So it may seem strange to start my first blog post ever from China with a picture of my daughter, but the reason I’m feeling so giddy at the moment (aside from about seven hours of sleep after a 27-hour travel day) is because I am just loving my Skype, Skitch, connected from wherever I am in the world life. It’s about 9 am here in Shanghai and I just got off an hour Skype video call with my kids (where it’s about 9 pm) where I, like I normally try to do, helped them with their homework (Tess and I had an interesting conversation about “bartering”) and asked about Tucker‘s soccer practice and talked baseball. (My Cubbies are hangin’ in.) I know it’s not the same as being there, but I have to tell you it’s pretty darn cool to be half a world away and still be able to see them and interact with them. And I loved snapping pictures of them on my end with Skitch and then giving them the link so they could see what I just posted and watch their faces break into huge smiles, all within, literally, 45 seconds start to finish. In five years, I know, that’ll seem like nothing, but right now, it’s a big deal.
Sheryl and Wes and I arrived about 9 last night and Wes was by far the most productive on the trip, writing about 37 blog posts, doing a couple of podcasts, and getting yelled at by the Chinese authorities at the airport for taking pictures in the customs line. (I’m sure they are on Flickr by now, which, btw, is blocked here.) Jeff picked us up and brought us to the hotel where I crashed hard after flipping through the dials and seeing almost nothing but English and American sporting events and something that looked strangely like “Chinese Idol.” Could that be? With my very limited first impression, I guess I’m almost disappointed at how Westernized it all feels. But Jeff is promising to show us the real Shanghai on Monday and Tuesday after the conference which I am looking forward to greatly. And, my own personal angst was about the air quality here…on the drive last night, you could only see about a mile or two ahead the haze was so thick. And Jeff said that was a great improvement over the last three years…they’re gearing up for the Olympics next year, you know.
So now I’ve got an afternoon to get my brain in gear for what promises to be a pretty interesting unconference-y conference with folks from around Asia. It will be really interesting to see what their take is on all of this. I feel pretty much out of my element, and in those cases I usually end up learning more than anyone, especially with the focus that Jeff and the organizers have put on the conversations. I’m leading five sessions, two of them are going to be totally unconference, one to discuss the Cult of the Amateur as it relates to Learning 2.0 and the other titled “Teachers as Learners; Learners as Teachers.” The other sessions I’m going to “present” for about 10-15 minutes and then hopefully use the rest of the time to talk about “The Big Shifts in Learning,” problem technologies in schools, and our own personal learning practice as educators. There will be a lot of Twittering going on, so if you want to follow that conversation just tap into the Learn2cn feed. And don’t forget the almost mandatory Ning site for the conference that has, I think, the coolest Ning banner to date. Hope to see you in the mix.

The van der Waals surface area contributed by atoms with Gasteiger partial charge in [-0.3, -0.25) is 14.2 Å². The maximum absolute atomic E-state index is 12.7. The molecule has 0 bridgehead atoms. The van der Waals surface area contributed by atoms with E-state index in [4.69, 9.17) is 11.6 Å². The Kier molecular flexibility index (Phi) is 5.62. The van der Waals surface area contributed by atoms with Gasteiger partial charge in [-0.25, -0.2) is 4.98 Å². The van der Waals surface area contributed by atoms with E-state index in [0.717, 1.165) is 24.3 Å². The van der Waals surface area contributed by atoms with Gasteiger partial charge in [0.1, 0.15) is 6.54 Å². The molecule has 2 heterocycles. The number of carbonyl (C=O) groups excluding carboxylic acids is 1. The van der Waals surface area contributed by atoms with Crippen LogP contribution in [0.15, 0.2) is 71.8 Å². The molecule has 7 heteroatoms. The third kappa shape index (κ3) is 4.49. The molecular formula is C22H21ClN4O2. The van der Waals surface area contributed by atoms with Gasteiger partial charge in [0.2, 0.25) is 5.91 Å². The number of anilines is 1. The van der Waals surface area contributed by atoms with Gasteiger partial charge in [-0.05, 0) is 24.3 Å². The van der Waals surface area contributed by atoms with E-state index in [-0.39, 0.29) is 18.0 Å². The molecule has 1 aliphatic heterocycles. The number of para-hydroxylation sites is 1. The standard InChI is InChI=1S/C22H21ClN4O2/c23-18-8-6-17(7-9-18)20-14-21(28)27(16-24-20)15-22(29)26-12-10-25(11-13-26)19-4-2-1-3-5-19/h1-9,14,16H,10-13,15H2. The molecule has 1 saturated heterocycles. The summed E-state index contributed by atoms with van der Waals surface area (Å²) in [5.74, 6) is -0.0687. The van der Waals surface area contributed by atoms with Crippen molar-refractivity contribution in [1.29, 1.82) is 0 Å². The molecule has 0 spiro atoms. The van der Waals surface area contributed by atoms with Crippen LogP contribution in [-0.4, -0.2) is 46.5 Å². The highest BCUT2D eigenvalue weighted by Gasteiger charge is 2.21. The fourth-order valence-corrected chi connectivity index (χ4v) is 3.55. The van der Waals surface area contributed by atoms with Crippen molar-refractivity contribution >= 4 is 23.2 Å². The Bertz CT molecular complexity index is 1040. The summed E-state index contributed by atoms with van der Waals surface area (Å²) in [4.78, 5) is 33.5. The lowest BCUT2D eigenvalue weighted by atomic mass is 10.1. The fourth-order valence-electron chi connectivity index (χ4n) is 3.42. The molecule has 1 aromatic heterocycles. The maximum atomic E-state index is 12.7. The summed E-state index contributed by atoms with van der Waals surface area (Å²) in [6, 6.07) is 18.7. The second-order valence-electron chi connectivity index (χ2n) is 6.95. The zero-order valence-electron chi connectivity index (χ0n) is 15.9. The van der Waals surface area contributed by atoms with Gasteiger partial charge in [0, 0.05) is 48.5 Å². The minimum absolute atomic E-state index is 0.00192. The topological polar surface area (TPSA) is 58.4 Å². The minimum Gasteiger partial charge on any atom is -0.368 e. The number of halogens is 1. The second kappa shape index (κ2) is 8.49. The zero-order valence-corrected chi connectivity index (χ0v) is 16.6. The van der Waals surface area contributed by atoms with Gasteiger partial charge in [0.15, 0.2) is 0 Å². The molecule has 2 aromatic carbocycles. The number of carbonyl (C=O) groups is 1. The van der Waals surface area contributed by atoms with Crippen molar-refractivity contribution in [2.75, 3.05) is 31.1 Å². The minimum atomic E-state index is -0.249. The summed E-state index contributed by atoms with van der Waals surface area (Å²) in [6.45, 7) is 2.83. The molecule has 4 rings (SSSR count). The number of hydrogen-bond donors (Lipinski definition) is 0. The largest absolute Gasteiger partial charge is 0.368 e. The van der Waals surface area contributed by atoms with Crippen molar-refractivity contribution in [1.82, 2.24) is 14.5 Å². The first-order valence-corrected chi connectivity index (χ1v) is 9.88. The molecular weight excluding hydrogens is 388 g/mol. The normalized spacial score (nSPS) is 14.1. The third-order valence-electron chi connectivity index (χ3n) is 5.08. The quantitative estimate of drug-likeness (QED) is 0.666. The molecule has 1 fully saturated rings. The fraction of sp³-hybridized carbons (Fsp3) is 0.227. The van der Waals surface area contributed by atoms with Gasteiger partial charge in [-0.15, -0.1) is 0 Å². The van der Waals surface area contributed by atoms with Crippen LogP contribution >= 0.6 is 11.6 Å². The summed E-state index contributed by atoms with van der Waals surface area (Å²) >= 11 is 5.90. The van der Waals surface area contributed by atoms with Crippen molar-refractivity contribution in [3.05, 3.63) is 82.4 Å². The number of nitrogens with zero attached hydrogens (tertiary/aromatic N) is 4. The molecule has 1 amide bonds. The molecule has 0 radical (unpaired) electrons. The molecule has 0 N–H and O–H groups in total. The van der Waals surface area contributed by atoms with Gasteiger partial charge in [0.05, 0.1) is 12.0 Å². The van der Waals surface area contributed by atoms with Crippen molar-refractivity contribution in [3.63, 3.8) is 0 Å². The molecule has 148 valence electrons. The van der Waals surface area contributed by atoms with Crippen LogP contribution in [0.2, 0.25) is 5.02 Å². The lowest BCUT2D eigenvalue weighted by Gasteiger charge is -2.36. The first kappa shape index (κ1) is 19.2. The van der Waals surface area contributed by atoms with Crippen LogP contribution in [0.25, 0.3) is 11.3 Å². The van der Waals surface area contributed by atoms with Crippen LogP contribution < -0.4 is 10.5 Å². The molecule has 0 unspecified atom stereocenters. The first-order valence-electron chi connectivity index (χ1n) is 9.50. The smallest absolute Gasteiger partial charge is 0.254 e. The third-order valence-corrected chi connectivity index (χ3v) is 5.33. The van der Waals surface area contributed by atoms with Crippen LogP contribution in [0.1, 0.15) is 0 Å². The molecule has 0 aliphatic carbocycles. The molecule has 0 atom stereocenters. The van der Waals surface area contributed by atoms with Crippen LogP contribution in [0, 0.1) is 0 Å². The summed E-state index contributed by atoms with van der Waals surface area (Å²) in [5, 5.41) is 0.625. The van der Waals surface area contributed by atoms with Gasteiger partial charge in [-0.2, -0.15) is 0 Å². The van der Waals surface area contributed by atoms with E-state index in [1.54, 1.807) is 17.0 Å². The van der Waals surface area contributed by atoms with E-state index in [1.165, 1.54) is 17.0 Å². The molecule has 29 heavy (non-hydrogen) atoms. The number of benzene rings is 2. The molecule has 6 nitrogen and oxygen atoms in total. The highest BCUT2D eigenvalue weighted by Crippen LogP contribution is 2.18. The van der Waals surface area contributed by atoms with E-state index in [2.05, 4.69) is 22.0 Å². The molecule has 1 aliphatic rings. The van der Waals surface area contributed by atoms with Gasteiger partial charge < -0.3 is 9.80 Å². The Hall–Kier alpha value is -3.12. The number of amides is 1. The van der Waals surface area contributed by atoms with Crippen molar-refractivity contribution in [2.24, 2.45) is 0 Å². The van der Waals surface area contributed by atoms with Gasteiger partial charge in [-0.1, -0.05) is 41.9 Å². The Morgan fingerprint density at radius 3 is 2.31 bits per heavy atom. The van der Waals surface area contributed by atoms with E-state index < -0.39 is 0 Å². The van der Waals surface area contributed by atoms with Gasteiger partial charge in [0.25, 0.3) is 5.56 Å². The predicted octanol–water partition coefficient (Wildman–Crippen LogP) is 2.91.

Technorati Tags: learn2cn, shanghai, learning, education, China
Ken Carroll says
Welcome to Shanghai, Will.
It’s good that you have time after the conference to look around. The city is absolutley not what peiople expect. It’s mostly all new and glitzy but when you look behind the facade it has very much its own Chinese character. I’m sure Jeff will be a great guide.
I look forward to meeting at some point this weekend.
Let me know if you three need a Psiphon node to get around the Great Firewall of China. 😉
Curious to hear/read more about the “Cult of the Amateur and Learning 2.0 discussion.
Enjoy your time in China.
Thanks for the compliment about the ning banner, and welcome to Shanghai! Looking forward to meeting you.
Will, sounds like you’re having a bit of culture shock with the westernization of China. Dubai is a bit like this but a much more in the extreme. I think every place in the world has a section that is overly western. The Pudong area is looking like its Shanghai’s expat ghetto.
Wesley Fryer says
Well, not quite 37 posts, just 1 blog post and a partial podcast I finished last night before bed! I might have done more on the flight but the battery juice went quickly! 🙂
And yes, the customs pictures are on Flickr! 🙂
Have fun in China! You really captured in your entry how much the world has changed with the use of technology. I am part of group of educators in Montana that is studying your book “Blogs, Wikis, Podcasts . . . We will be using your ideas to incorporate lessons into our curriculum. Technology has truly become the universal language that is bringing people across the world together.
Kevin Jarrett says
Will! Great to ‘see’ you in Shanghai. Wish I was there with you! Thanks for the pointer to Skitch but you might want to change your embedded link to:
Skitch.com is having issues, apparently.
Keep up the great work!